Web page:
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- From: firstname.lastname@example.org
- To: email@example.com
- Date: 16 Nov 99 18:36:47 -0500
> On 16 Nov 1999 firstname.lastname@example.org wrote:
> > > I guess what bothers me a bit about this whole discussion is the implicit
> > > assumption that it's somehow *bad* to use abstraction to hide the details;
> > I suppose I'd have to go with "dangerous" or "hazardous" - not
> > necessarily "bad". A conscientious programmer can use such dangerous
> > things to his advantage, but a novice can easily use them as an excuse
> > to become brain-dead. Considering recent history, I have to refer you
> > to the horde of "WYSIWYG" HTML editors on the market - editors which try
> > to insulate novices from the code. If these applications were a little
> > bit different in their focus - say, ditching the WYSIWYG myth and
> > generating good code - then they could serve a good purpose. As things
> > are, though, I cannot consider those applications anything but
> > *bad*...precisely because of their level of abstraction.
> Funny - I would have thought that it was because they sucked, rather than
> because they used abstraction.
And what sucks about them? IMO, they suck because they take abstraction too far
without being trustworthy in doing so. Not only is the sort of abstraction faulty (HTML
as WYSIWYG?!?!?), but the produced code is faulty...and yet, the products are
advertised as trustworthy substitutes for knowledge. This is why they suck - faulty
abstraction, pure and simple.
> Let's not ditch Java because it makes use of design patterns, or DNS because it allows
> for a nice, friendly, hierarchical model for four-byte long integers. Similarly, let's not
> expect every user of XML to have to think about every tag in their tagset when they
> really want to be *authoring* a document.
Now, call me strange, but I don't see the correlation here. I'm saying abstraction **CAN
BE** bad (and hence **IS** dangerous - danger being that which can lead to bad
results) because it encourages people to think lazily. Perhaps my point will be clearer if I
explain that I'm all in favor of automation - but if you don't know what you're
automating, you will get into trouble. Heck, my site is automated to the hilt - and yet, I
control every last byte that comes out. See the distinction?
> Stupid abstraction is bad. That doesn't mean abstraction itself is bad. annd
> it doesn't mean that you don't want to know about the guts, just that there's
> a time and a place for everything.
I never said abstraction was inherently bad - I called it dangerous because, if not used
carefully, it can become bad. Explosives can be used intelligently to collapse a building
with no collateral damage, or they can be used stupidly. It is this very versatility,
coupled with their ease of use, which makes them dangerous. I'm looking forward to
www.xml for precisely one reason: XML is strict and unambiguous, in stark contrast to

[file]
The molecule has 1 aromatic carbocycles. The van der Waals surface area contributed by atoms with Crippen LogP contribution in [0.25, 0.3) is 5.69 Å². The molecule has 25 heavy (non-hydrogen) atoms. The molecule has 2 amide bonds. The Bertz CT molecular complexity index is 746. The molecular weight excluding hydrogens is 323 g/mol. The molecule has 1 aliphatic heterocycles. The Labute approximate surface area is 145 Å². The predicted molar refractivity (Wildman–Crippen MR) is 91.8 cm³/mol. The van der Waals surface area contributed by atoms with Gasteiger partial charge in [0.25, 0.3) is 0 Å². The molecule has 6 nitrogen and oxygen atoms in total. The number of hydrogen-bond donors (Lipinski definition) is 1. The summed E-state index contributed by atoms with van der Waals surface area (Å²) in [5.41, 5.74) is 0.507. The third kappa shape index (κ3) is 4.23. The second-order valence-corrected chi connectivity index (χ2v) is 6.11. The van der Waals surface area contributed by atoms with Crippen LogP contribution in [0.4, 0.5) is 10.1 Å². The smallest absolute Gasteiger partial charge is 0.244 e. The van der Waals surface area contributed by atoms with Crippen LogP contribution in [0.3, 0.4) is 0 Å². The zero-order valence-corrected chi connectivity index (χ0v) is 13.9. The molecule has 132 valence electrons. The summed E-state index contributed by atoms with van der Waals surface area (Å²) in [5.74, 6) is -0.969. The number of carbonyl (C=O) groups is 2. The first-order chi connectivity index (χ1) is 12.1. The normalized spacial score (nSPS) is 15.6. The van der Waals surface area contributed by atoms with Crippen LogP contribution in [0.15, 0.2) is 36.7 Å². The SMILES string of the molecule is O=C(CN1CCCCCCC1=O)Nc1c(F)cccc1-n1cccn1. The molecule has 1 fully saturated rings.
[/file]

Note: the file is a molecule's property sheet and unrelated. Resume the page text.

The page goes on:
HTML's looseness and ambiguity. This looseness has allowed a lot of bad tools to pop
up, gaining popularity despite the hideous code they generate - and why? Because
they're abstract enough that any idiot can use 'em.
> > If you know what you're doing, shortcuts aren't bad at all. If your
> > tools are trustworthy (unlike the aforementioned website-in-a-box
> > tools), they can be valuable. However, recent experience has taught me
> > that the people most likely to produce Web-targeted tools with a high
> > degree of abstraction are aiming those tools at precisely those people
> > who shouldn't be using them. It's kinda like handing a stick of
> > dynamite and a lighter to a second-grader on the grounds that he doesn't
> > know enough to make the explosives for himself.
> That's silly. Recent experience has also shown me that poorly designed Web
> tools exist at all levels, not just the "Let FrontPage be Your Webmaster"
True enough - but my point is that FP et al. are sufficiently ill-designed to churn out bad
code, yet sufficiently well-designed to be easy to use. This is a deadly combination, in
that it leads to a proliferation of bad code through the ease of use allowed by a high level
of abstraction that insulates the trusting user from knowing he's producing bad code.
There are poorly designed tools in every field; is that an excuse to promote them in a
> Your metaphor is misleading and dangerous. A more appropriate metaphor might go
> like this:
> "It's like a child learning how to talk before he knows the
> rules of proper grammar."
> In the former, you're assuming responsibility for someone's lack of knowledge
> but your response is to hide it from them for their own safety. In the latter,
> the responsibility is still there, but now it's up to you to demonstrate good
> grammar and in so doing, ensure that the child learns well.
The problem with your new metaphor is that, if the child doesn't know proper grammar,
he cannot communicate well - and thus, there is a built-in impetus for him to learn how
to communicate correctly. With FrontPage et al., there is no such impetus; the "child"
never knows he is being misunderstood. A critical level of feedback is missing there; this
is the dangerous part. I've seen this happen with HTML; I have no desire to see XML
tread the same path. Let the novices play with HTML; it's already broken. Why should
we make it easy for them to break XML as well?
Rev. Robert L. Hood | http://rev-bob.gotc.com/
Get Off The Cross! | http://www.gotc.com/
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